The Rome police were not interested that innocent tourists had been ambushed in their city, subject to a cowardly attack by thugs. It is seen as par for the course.

And when Jimmy Floyd Hasselbaink scored for Boro it sparked a charge in the stadium by Roma Ultras that stewards and police made no attempt to stop. The police were ready with batons poised to strike at the first sign of retaliation. It is only because of commendable restraint by Teessiders that the scenes seen last night were avoided.

And those disturbing scenes are not unusual, they are a normal part of the Italian football landscape. It is only a month since the entire professional game was suspended after a policeman was murdered in Sicily as part of the organised gang warfare that stains the game.

It is down to UEFA to take bold and decisive action. Roma must be kicked out of the Champions League and Italian clubs suspended from European competition until they put their house in order. It took Heysel and a five year ban to create a dynamic change in England. Italy needs the same treatment.


March 14, 2006 - The night before Boro play Roma away in the UEFA Cup, 13 Boro fans are injured including three stabbed in an attack by Roma's Ultras gang.

March 16 - Accounts emerge from Middlesbrough fans of mistreatment by Rome police. Gazette offices flooded by calls and letters from Boro fans complaining of the treatment in Rome.

March 24 - Gazette launches Protect our Fans campaign and a dossier created.

April 8 - Dossier handed to Stephen Hughes MEP who takes it to the European Parliament.

April 25 - UEFA start disciplinary proceedings against Roma for incidents inside the stadium.

May 31 - The dossier is placed on the agenda of the European Parliament's Petitions Committee but during June and July fails to be discussed on two occasions.

August 24 - European Parliament confirm dossier is being investigated by two of its powerful committees and the European Commission.

September 7 - Fans Peter Green and Cllr Dave McLuckie invited to address MEPs in Brussels.

February 2, 2007 - An Italian policeman is killed when he is hit by a firebomb lobbed by fans during riots in the Sicily derby between Catania and Palermo.

March 16 - One year on the European Parliament reveals it sent a letter demanding a response from the Italian government in October, which has been ignored.

April 4 - Manchester United fans are attacked by baton wielding police during their 2-1 defeat in Rome.


Quick summary.

Manchester United fans were pelted with missiles by Roma fans on Wednesday night after Roma scored in their Champions League match. They were apparently unopposed by stewards and police. Retaliation by some Manchester United fans was met with baton charges by Italian Police in full riot gear. 18 British fans were hospitalised by the missiles and the police action against them.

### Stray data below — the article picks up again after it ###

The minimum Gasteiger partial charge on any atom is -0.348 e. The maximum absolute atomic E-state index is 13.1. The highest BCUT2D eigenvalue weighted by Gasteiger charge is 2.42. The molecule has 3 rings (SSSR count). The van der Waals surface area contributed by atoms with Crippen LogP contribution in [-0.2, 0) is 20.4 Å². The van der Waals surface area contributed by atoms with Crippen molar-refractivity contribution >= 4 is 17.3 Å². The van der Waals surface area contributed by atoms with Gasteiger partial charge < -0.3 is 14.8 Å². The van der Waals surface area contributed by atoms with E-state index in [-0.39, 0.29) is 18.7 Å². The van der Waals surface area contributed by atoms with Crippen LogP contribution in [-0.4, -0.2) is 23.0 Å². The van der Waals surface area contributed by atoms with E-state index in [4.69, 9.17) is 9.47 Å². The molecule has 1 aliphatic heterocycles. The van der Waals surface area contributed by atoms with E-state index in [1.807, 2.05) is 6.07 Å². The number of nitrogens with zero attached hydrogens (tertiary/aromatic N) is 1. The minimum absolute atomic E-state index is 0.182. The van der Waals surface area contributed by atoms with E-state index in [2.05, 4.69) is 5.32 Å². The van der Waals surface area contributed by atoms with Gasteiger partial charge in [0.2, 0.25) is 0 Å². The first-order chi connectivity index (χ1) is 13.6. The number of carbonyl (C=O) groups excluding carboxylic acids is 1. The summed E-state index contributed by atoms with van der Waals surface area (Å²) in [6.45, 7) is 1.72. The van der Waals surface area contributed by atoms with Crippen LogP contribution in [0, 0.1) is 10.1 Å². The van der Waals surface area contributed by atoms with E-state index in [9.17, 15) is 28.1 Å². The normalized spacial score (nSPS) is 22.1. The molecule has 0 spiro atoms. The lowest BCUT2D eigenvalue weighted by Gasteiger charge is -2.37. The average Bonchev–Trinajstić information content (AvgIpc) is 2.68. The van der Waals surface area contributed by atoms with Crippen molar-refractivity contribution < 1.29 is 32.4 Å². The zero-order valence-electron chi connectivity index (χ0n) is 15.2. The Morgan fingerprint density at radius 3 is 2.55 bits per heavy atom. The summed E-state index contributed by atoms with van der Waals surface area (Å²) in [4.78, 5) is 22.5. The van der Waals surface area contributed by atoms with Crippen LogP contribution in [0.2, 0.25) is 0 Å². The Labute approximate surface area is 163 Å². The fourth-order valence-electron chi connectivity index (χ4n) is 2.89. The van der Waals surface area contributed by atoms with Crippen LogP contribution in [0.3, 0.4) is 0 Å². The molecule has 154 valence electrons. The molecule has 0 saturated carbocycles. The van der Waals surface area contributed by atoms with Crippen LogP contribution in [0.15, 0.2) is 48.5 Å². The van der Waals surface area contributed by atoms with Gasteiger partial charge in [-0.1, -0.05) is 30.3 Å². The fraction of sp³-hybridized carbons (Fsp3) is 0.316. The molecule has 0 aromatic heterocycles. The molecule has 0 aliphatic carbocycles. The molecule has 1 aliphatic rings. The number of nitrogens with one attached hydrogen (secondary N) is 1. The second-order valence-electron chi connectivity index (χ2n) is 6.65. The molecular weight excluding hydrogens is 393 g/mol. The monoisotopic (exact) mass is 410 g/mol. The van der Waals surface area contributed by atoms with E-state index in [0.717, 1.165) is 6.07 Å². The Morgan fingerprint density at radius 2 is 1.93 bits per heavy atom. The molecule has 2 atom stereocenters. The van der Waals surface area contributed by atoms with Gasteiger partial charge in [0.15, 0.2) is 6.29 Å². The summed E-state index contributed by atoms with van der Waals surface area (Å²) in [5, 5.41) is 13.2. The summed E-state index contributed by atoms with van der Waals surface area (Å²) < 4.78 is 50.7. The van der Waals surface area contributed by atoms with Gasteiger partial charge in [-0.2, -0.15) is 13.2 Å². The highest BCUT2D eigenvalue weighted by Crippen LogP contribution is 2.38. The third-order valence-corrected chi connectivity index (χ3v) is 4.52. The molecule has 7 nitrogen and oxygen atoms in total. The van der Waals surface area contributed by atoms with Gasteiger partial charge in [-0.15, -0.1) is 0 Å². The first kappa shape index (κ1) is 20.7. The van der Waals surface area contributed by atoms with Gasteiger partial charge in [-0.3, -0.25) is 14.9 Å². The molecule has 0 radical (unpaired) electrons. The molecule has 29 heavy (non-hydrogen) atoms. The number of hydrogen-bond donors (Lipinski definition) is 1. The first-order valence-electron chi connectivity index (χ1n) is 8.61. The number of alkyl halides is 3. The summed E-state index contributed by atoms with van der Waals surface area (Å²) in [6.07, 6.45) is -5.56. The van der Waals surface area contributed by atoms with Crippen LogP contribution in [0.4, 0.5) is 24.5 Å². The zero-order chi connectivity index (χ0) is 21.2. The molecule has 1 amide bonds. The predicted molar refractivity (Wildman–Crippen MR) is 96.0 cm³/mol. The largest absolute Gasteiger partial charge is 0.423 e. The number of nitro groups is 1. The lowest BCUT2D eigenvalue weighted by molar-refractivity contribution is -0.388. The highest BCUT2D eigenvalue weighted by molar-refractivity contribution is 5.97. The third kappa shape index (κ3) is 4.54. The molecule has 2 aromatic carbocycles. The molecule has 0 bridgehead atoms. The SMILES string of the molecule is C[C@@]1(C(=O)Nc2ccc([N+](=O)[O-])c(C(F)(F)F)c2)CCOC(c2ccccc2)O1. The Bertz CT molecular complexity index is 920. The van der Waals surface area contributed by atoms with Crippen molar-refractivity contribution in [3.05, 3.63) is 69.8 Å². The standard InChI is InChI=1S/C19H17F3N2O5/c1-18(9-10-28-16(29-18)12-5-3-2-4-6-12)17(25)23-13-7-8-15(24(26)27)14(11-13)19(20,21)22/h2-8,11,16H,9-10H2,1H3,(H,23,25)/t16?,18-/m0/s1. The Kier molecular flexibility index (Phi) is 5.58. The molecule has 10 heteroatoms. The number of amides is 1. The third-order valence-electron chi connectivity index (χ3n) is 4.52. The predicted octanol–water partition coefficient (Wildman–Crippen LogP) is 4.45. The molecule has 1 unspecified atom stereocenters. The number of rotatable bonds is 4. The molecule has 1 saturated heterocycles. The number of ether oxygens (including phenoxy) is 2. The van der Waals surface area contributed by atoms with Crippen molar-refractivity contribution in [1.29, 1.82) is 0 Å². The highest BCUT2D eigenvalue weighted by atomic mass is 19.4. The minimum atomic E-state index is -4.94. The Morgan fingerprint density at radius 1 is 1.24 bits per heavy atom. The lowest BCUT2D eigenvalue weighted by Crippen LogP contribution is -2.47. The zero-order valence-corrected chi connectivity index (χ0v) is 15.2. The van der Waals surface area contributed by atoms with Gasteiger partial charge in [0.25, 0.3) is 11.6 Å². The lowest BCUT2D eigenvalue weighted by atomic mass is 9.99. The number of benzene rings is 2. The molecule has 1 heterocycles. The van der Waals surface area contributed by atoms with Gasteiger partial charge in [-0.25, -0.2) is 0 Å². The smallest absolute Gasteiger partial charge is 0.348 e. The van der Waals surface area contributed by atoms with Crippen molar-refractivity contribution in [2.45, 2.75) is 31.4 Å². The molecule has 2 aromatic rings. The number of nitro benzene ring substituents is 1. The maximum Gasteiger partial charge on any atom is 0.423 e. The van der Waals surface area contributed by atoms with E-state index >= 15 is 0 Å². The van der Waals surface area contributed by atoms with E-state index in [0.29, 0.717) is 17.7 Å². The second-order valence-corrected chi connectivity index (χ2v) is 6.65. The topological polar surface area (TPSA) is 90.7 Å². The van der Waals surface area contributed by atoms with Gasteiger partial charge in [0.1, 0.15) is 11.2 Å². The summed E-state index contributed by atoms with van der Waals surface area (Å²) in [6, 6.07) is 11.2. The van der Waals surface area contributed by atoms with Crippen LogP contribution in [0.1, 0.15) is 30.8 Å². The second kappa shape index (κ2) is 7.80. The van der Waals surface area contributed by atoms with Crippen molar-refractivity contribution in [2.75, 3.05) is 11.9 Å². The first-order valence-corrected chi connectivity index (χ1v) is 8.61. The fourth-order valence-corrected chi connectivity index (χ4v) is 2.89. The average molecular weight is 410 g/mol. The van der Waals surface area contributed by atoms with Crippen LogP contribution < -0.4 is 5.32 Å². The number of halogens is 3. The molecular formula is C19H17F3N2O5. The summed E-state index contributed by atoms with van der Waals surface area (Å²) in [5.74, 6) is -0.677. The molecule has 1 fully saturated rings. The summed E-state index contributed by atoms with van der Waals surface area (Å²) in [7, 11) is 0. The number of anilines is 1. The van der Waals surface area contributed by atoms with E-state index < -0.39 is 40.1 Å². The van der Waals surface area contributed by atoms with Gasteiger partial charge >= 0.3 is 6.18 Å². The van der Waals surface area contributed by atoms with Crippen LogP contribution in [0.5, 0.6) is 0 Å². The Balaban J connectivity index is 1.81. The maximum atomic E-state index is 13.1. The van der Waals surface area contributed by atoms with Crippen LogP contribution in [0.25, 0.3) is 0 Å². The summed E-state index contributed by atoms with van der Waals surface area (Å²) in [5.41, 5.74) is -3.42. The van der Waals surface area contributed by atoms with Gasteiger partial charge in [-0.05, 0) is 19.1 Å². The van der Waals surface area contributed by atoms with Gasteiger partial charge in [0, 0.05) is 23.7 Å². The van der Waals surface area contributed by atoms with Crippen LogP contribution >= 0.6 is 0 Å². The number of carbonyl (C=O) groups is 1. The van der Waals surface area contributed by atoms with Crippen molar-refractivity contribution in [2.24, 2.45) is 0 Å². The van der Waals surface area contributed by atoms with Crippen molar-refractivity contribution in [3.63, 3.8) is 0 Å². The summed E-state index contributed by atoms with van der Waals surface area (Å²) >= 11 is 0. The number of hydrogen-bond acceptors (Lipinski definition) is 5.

As background to this incident, an Italian policeman was killed in February of this year, leading to temporary suspension of the Italian league.

Last March, Middlesbrough supporters received similar treatment, after first being attacked well away form the stadium by Italian Ultras, some of whom were wearing riot helmets. Several people were stabbed, including children. Fortunately there were no deaths. No action was taken by Italian police against the perpetrators. Middlesbrough fans were then herded toward the stadium by police in full riot gear - not for their own protection, but in an atmosphere of violence and intimidation being generated by the police themselves. Once inside the stadium, when Middlesbough player Jimmy Flloyd Hasselbaink scored, a section of Roma fans pelted the Middlesbrough supporters with missiles. Again, the stewards and police made no attempt to prevent this. There was a large contingent of riot police in the Middlesbrough section. Fortunately the Middlesbrough fans were restrained and did not retaliate - no doubt they would have been baton-charged by the large contingent of riot police of they had.

The Middlesbrough incident is currently the subject of an investigation by the European Parliament, with a petition of over 1000 names asking for a full investigation into the incident.

I agree with the author of the article that it will take another disaster of Heysel proportions to force the Italian authorities (and UEFA) into taking this problem seriously. Further to that, much of the evidence points to collusion between the Ultras and the Italian Police. How deep this collusion is, and at what level in the Police force, is open to debate.